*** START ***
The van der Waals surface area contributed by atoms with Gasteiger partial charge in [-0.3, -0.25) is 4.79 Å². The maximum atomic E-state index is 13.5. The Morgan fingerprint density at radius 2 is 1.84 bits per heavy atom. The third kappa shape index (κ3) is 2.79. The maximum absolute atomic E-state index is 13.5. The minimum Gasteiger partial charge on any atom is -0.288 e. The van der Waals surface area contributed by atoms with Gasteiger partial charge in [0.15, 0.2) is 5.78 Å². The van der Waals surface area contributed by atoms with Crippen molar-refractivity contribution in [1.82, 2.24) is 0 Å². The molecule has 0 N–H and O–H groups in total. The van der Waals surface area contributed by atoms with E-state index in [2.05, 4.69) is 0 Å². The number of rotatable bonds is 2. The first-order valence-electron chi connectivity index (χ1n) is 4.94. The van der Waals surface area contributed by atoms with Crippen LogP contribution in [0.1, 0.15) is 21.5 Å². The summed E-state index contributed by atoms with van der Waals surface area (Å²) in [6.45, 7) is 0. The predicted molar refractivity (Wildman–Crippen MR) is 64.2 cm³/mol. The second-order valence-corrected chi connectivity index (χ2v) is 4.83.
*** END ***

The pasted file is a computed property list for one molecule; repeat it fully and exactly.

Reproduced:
The van der Waals surface area contributed by atoms with Gasteiger partial charge in [-0.3, -0.25) is 4.79 Å². The maximum atomic E-state index is 13.5. The Morgan fingerprint density at radius 2 is 1.84 bits per heavy atom. The third kappa shape index (κ3) is 2.79. The maximum absolute atomic E-state index is 13.5. The minimum Gasteiger partial charge on any atom is -0.288 e. The van der Waals surface area contributed by atoms with Gasteiger partial charge in [0.15, 0.2) is 5.78 Å². The van der Waals surface area contributed by atoms with Crippen molar-refractivity contribution in [1.82, 2.24) is 0 Å². The molecule has 0 N–H and O–H groups in total. The van der Waals surface area contributed by atoms with E-state index in [2.05, 4.69) is 0 Å². The number of rotatable bonds is 2. The first-order valence-electron chi connectivity index (χ1n) is 4.94. The van der Waals surface area contributed by atoms with Crippen LogP contribution in [0.1, 0.15) is 21.5 Å². The summed E-state index contributed by atoms with van der Waals surface area (Å²) in [6.45, 7) is 0. The predicted molar refractivity (Wildman–Crippen MR) is 64.2 cm³/mol. The second-order valence-corrected chi connectivity index (χ2v) is 4.83.